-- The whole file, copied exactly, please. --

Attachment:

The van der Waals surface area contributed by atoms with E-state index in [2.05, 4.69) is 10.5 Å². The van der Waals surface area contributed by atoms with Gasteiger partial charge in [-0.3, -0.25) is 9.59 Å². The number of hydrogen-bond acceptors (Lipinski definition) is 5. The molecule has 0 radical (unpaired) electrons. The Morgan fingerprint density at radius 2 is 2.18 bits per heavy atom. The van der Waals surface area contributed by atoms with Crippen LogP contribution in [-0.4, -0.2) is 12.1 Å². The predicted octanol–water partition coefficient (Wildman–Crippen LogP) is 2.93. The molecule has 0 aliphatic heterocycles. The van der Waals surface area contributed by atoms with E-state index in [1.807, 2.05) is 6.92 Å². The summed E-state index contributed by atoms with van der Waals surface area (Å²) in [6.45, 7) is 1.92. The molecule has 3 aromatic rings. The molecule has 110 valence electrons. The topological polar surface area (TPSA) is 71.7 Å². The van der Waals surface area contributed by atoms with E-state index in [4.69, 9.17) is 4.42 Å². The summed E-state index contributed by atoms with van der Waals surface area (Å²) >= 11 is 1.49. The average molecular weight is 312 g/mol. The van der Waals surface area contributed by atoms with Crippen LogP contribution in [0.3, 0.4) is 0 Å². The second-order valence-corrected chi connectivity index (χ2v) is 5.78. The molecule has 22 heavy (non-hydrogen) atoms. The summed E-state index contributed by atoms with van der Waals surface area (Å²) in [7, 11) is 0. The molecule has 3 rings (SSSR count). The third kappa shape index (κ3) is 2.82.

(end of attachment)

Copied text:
The van der Waals surface area contributed by atoms with E-state index in [2.05, 4.69) is 10.5 Å². The van der Waals surface area contributed by atoms with Gasteiger partial charge in [-0.3, -0.25) is 9.59 Å². The number of hydrogen-bond acceptors (Lipinski definition) is 5. The molecule has 0 radical (unpaired) electrons. The Morgan fingerprint density at radius 2 is 2.18 bits per heavy atom. The van der Waals surface area contributed by atoms with Crippen LogP contribution in [-0.4, -0.2) is 12.1 Å². The predicted octanol–water partition coefficient (Wildman–Crippen LogP) is 2.93. The molecule has 0 aliphatic heterocycles. The van der Waals surface area contributed by atoms with E-state index in [1.807, 2.05) is 6.92 Å². The summed E-state index contributed by atoms with van der Waals surface area (Å²) in [6.45, 7) is 1.92. The molecule has 3 aromatic rings. The molecule has 110 valence electrons. The topological polar surface area (TPSA) is 71.7 Å². The van der Waals surface area contributed by atoms with E-state index in [4.69, 9.17) is 4.42 Å². The summed E-state index contributed by atoms with van der Waals surface area (Å²) >= 11 is 1.49. The average molecular weight is 312 g/mol. The van der Waals surface area contributed by atoms with Crippen LogP contribution in [0.3, 0.4) is 0 Å². The second-order valence-corrected chi connectivity index (χ2v) is 5.78. The molecule has 22 heavy (non-hydrogen) atoms. The summed E-state index contributed by atoms with van der Waals surface area (Å²) in [7, 11) is 0. The molecule has 3 rings (SSSR count). The third kappa shape index (κ3) is 2.82.